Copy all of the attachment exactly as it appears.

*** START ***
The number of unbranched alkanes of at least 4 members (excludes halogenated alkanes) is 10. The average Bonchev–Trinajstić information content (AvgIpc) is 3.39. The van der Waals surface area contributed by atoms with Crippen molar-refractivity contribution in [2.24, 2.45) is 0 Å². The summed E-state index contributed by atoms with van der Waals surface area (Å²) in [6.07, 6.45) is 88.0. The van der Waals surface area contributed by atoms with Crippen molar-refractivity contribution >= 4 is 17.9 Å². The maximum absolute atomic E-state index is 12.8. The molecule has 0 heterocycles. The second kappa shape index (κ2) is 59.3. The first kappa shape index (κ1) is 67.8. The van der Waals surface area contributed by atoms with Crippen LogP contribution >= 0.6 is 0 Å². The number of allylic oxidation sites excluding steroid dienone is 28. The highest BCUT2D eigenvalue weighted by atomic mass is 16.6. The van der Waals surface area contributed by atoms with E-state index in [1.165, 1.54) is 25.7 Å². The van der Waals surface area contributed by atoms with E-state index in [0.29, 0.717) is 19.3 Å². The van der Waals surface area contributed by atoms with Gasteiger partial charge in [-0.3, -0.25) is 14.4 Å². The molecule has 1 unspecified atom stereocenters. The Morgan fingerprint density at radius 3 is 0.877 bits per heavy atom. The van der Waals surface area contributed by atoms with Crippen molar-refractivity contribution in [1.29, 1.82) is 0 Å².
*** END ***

The number of unbranched alkanes of at least 4 members (excludes halogenated alkanes) is 10. The average Bonchev–Trinajstić information content (AvgIpc) is 3.39. The van der Waals surface area contributed by atoms with Crippen molar-refractivity contribution in [2.24, 2.45) is 0 Å². The summed E-state index contributed by atoms with van der Waals surface area (Å²) in [6.07, 6.45) is 88.0. The van der Waals surface area contributed by atoms with Crippen molar-refractivity contribution >= 4 is 17.9 Å². The maximum absolute atomic E-state index is 12.8. The molecule has 0 heterocycles. The second kappa shape index (κ2) is 59.3. The first kappa shape index (κ1) is 67.8. The van der Waals surface area contributed by atoms with Crippen LogP contribution >= 0.6 is 0 Å². The number of allylic oxidation sites excluding steroid dienone is 28. The highest BCUT2D eigenvalue weighted by atomic mass is 16.6. The van der Waals surface area contributed by atoms with E-state index in [1.165, 1.54) is 25.7 Å². The van der Waals surface area contributed by atoms with E-state index in [0.29, 0.717) is 19.3 Å². The van der Waals surface area contributed by atoms with Gasteiger partial charge in [-0.3, -0.25) is 14.4 Å². The molecule has 1 unspecified atom stereocenters. The Morgan fingerprint density at radius 3 is 0.877 bits per heavy atom. The van der Waals surface area contributed by atoms with Crippen molar-refractivity contribution in [1.29, 1.82) is 0 Å².